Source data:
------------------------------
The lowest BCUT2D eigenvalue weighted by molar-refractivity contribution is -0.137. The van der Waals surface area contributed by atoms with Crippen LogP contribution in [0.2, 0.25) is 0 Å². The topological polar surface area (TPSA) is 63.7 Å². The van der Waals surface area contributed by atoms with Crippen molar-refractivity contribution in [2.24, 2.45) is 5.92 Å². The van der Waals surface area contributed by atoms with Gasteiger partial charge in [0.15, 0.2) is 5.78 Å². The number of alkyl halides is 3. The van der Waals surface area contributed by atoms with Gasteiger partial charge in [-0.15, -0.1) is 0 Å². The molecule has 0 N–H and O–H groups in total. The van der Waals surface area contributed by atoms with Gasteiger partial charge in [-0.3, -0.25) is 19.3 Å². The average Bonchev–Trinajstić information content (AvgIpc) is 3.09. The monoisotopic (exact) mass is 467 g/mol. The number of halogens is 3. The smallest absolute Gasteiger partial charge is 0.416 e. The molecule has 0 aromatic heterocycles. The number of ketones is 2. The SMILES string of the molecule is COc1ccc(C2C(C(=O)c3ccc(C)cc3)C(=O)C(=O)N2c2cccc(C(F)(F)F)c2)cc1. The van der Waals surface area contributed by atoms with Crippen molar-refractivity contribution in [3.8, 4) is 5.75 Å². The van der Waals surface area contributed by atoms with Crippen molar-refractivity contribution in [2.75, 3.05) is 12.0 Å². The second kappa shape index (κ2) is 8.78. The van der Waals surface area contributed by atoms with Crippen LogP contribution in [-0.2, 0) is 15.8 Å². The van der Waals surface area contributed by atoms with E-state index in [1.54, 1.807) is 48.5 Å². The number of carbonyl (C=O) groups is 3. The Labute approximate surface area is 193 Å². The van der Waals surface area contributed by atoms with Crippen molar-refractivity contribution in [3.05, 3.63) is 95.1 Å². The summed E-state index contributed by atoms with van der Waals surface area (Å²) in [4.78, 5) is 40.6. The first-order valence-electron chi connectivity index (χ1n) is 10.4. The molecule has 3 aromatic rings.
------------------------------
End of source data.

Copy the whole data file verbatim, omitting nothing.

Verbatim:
The lowest BCUT2D eigenvalue weighted by molar-refractivity contribution is -0.137. The van der Waals surface area contributed by atoms with Crippen LogP contribution in [0.2, 0.25) is 0 Å². The topological polar surface area (TPSA) is 63.7 Å². The van der Waals surface area contributed by atoms with Crippen molar-refractivity contribution in [2.24, 2.45) is 5.92 Å². The van der Waals surface area contributed by atoms with Gasteiger partial charge in [0.15, 0.2) is 5.78 Å². The number of alkyl halides is 3. The van der Waals surface area contributed by atoms with Gasteiger partial charge in [-0.15, -0.1) is 0 Å². The molecule has 0 N–H and O–H groups in total. The van der Waals surface area contributed by atoms with Gasteiger partial charge in [-0.3, -0.25) is 19.3 Å². The average Bonchev–Trinajstić information content (AvgIpc) is 3.09. The monoisotopic (exact) mass is 467 g/mol. The number of halogens is 3. The smallest absolute Gasteiger partial charge is 0.416 e. The molecule has 0 aromatic heterocycles. The number of ketones is 2. The SMILES string of the molecule is COc1ccc(C2C(C(=O)c3ccc(C)cc3)C(=O)C(=O)N2c2cccc(C(F)(F)F)c2)cc1. The van der Waals surface area contributed by atoms with Crippen molar-refractivity contribution in [3.8, 4) is 5.75 Å². The van der Waals surface area contributed by atoms with Crippen molar-refractivity contribution in [2.75, 3.05) is 12.0 Å². The second kappa shape index (κ2) is 8.78. The van der Waals surface area contributed by atoms with Crippen LogP contribution in [-0.2, 0) is 15.8 Å². The van der Waals surface area contributed by atoms with E-state index in [1.54, 1.807) is 48.5 Å². The number of carbonyl (C=O) groups is 3. The Labute approximate surface area is 193 Å². The van der Waals surface area contributed by atoms with Crippen molar-refractivity contribution in [3.05, 3.63) is 95.1 Å². The summed E-state index contributed by atoms with van der Waals surface area (Å²) in [4.78, 5) is 40.6. The first-order valence-electron chi connectivity index (χ1n) is 10.4. The molecule has 3 aromatic rings.